Today, Justice Clarence Thomas issued a solo opinion urging the Supreme Court to reconsider a hallmark case in First Amendment law–New York Times v. Sullivan. That case held that defamation claims brought by public figures had to meet a heightened standard of proof by showing “actual malice” by the alleged defamer. The basic premise is that muscular use of private defamation suits discourages criticism of public figures and thus clashes with First Amendment interests.

Justice Thomas’s primary complaint with this standard is that judges created it with a wave of the wand rather than a serious analysis of the original understanding of the First Amendment. He points out that the ratifiers of the Constitution gave no indication that they intended to abrogate the long-standing common law of libel that had existed in the colonies and England for centuries. For those who believe that the Constitution’s meaning should reflect…

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California’s continued marijuana black market

Save the oceans – stop recycling plastic @greenpeace

Labour’s Decarbonisation Plan

NOT A LOT OF PEOPLE KNOW THAT

By Paul Homewood

https://www.theguardian.com/environment/2019/feb/12/labour-plan-decarbonise-uk-green-jobs-climate-crisis

Rebecca Long-Bailey has moved forward (or backwards) on Labour’s plans to decarbonise the UK.

The woefully inadequate Long-Bailey has only got the job of shadow business secretary because she is a hard left acolyte of Jeremy Corbyn, for whom most of his MPs refuse to work for.

Her latest move is to gather together trade unionists, industry leaders, academics, engineers and public institutions to look at the detail. No doubt this will be the usual bunch of renewable lobbyists, paid up members of the green blob and marxist academics.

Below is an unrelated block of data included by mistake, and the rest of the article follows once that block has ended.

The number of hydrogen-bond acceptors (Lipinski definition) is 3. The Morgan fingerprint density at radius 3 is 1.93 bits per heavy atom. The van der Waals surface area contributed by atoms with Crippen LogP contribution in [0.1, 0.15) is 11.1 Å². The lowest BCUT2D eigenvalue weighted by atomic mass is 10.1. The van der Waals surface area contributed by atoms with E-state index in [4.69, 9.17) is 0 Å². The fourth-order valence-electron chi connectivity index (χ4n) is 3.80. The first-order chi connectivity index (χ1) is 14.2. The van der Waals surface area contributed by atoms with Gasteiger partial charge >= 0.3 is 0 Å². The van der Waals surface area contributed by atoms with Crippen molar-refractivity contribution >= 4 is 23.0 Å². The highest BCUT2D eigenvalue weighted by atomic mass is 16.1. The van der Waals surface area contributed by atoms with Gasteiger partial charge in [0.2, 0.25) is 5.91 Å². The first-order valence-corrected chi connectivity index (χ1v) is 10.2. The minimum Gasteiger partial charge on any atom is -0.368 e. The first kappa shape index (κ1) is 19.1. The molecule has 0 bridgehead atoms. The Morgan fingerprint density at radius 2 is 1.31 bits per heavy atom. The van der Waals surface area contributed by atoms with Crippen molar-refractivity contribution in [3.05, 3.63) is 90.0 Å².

But I have come across a document she put out last September, which offers some insights into how Labour will start to try to meet its manifesto promise that 60% of UK energy would be low carbon by 2030.

It consists of four strands:

Currently there is offshore capacity of 8 GW, due to rise to 14…

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KiwiBuild: the Reserve Bank and crowding out

croaking cassandra

Last week, in association with the Monetary Policy Statement, the Reserve Bank published a short separate paper outlining how it was treating KiwiBuild for forecasting and monetary policy purposes.   The bottom line was

The Bank has assumed that half to three quarters of what KiwiBuild contributes to residential investment will be offset by crowding out of other private investment over the forecast horizon.

It isn’t that different an assumption than they have been making since the current government first took office.   This was what they wrote in the November 2017 Monetary Policy Statement

The Government has announced an intention to build 100,000 houses in the next decade…..our working assumption is that around half of the proposed increase will be offset by a reduction in private sector activity.

But, of course, then they refused to show us their workings or give us any supporting analysis.

I made brief…

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Peter Singer said something useful: social progress is the expansion of the circle of people we value, have same moral sense towards as our initial in-group ( defined in hunter gatherer times)